Russell Baillie writes about movies for the Herald

Senna: Vroom with a view

The film Senna captures the life and death of the Brazilian champion driver in a hit documentary that is the big screen white-knuckle ride of the year.

Ayrton Senna. Photo / Supplied
Ayrton Senna. Photo / Supplied

Talk about being in the driving seat. There's a moment in Senna when you realise: This is it.

This is the lap of the 1994 San Marino Grand Prix which is the last for the 34-year-old Brazilian world champion.

And here we are peering over his shoulder - via his car's racecam footage - at the man's final moments.

It's hard to watch but like the rest of the race footage showing Ayrton Senna's decade in Formula 1, it's utterly thrilling. Even if you've never watched an F1 lap in your life. It's made all the more so because of how the preceding hours of Senna make the man a living, breathing enigma.

"Yeah it is very powerful," agrees Asif Kapadia, the film's English director when asked if he had any qualms about including the sequence.

"I found that shot quite early on and I thought we would always be using it because it is so powerful. In a way it's got something in there which is unbearable to look at - but it's almost the best lap in the movie. It's like the perfect lap. The best lap he ever did. Because he is not racing anyone, there is no one ahead of him ... it is almost transcendental.

There is something in it, there is a tension in it, you think something is going to happen."

So no, no qualms: "I never doubted it because the only place to be in that moment is in the car with him."

Kapadia would seem an unlikely character to be directing a sports biopic. He's best known - if at all - for slow-paced arthouse films, like The Warrior, his 2001 Hindi-language feature shot in the deserts of Rajasthan, and 2004's Far North, a study in human isolation set against a frozen Arctic wasteland.

"With The Warrior there was a spiritual element to the character and I think they were interested in that because of Senna's faith," he says of the devout Catholic driver he remembers seeing on television during his 80s and 90s heyday.

Kapadia was in the right place at the right time when prominent British film company Working Title, having already negotiated with Senna's family and F1 boss Bernie Ecclestone over access to the sport's vast library of race and behind-the-scenes footage, went looking for someone to make the movie.

The original idea was delve into the archive for 40 or so minutes of footage, shoot talking heads interviews about those who knew him and there you would have it.

Except, on seeing what lay in among the thousands of hours of film in the archive, Kapadia started to realise he could the change the movie's tense - from past to present.

"I started thinking why do we need interviews? What can I get from an interview that is better than the actual material?"

About the only talking head in the film is the erudite Senna himself taken from interviews he did at the time.

"He's brilliant. He's so honest and let's be frank, he's the best person to talk about what what he is thinking at that particular moment, rather than somebody 20 years later guessing."

Kapadia did shoot interviews, but only incorporated them as audio over the footage, which included plenty of Senna's family home movies as well as Brazilian television coverage of his years of stardom.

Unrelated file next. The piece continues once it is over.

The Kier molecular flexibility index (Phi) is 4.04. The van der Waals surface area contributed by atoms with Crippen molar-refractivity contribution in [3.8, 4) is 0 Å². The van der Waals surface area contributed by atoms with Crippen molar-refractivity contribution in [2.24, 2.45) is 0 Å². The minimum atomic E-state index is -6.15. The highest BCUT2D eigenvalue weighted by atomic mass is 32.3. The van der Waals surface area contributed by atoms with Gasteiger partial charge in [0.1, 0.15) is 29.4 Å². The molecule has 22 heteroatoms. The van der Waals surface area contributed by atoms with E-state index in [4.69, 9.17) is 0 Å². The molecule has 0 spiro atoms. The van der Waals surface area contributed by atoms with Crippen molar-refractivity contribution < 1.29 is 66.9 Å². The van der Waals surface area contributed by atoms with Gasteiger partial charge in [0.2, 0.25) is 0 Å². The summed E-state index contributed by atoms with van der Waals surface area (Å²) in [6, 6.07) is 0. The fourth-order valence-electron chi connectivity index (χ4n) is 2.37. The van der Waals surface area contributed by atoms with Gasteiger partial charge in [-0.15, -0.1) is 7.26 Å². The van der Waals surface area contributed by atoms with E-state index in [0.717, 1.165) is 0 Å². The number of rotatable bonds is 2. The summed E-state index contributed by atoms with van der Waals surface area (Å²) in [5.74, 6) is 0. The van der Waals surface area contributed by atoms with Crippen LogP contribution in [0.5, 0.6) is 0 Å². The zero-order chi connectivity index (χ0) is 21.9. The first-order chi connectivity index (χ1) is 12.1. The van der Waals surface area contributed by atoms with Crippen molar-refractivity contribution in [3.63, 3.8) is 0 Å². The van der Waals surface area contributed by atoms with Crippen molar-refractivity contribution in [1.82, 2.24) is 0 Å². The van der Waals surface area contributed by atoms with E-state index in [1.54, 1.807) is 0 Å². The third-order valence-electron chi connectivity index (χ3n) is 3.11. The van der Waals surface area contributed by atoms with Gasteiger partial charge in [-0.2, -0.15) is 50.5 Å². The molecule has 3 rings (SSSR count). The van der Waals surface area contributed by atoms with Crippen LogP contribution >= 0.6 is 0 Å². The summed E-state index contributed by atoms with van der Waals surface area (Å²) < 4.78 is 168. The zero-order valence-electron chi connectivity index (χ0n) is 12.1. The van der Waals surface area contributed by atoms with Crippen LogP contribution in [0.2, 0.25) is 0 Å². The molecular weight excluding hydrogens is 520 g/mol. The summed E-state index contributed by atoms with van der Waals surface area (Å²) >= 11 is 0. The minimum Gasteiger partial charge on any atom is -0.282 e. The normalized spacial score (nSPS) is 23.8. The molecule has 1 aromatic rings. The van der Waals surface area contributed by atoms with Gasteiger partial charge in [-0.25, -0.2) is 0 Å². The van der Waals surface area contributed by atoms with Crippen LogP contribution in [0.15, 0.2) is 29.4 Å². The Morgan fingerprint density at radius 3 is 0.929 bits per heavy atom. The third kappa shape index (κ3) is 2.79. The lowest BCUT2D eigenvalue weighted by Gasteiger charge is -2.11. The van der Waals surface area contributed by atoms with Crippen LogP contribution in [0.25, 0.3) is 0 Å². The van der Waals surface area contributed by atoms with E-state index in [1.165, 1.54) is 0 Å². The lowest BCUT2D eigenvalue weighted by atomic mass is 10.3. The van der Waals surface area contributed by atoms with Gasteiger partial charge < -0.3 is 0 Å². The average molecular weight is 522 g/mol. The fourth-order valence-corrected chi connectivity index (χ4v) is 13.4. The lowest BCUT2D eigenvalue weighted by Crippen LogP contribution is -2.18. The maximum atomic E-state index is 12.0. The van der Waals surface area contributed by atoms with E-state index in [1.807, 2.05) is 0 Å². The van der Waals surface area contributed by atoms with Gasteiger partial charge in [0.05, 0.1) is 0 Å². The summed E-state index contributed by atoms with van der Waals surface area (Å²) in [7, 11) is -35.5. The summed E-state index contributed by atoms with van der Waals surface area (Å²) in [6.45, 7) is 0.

The finished result plays out as an epic drama as well as a character study - one which has as its main plot Senna's intense rivalry with sometime team-mate Alain Prost.

The villain of the piece is motorsport boss Jean-Marie Balestre ("Wow, what a character. We could not have made him up") who died in 2008.

But that we get such a vivid picture of the likes of Balestre reinforces Kapadia's decision the film should rely on the power of the thousands of hours of archive footage he and his editor trawled through.

"You would be finding footage and finding material that made you go 'I can't believe there is a camera there, I can't believe someone said that and they were recording it' and they don't seem to be aware there is a camera or are bothered by it.

"And that's what makes the film unique and that is what made me think we should just do the film with the archives."

The film does tread lightly on Senna's personal life. Mainly because, says Kapadia, not much footage exists of figures in Senna's love life which included a short marriage before his F1 days as well as a relationship with a 15-year-old who later briefly became his fiance.

The film also reminds us that Senna's wealthy family background helped him get started in racing but Kapadia says that actually makes him more intriguing - that a man who had everything still went out and risked his life because that was all he wanted to do.

Having seen almost every frame that exists of Senna in his lifetime before whittling it down to feature length ("my first cut was seven hours"), Kapadia says he came away admiring the champ - and liking the man too.

"Because of what he stands for away from the car, because he was always fighting corruption. He was the one who stood up for other drivers. He was the one who was talking about safety.

"He was the one who cared about his country, Brazil, and was giving away so much money. There are so many parts of his character which made him very special and he happened to be amazing at what he did in the car."


What: Senna, documentary of the life of Ayrton Senna, arguably,the greatest Formula 1 champ ever, directed by Asif Kapadia.
When: Opens at cinemas on September 1

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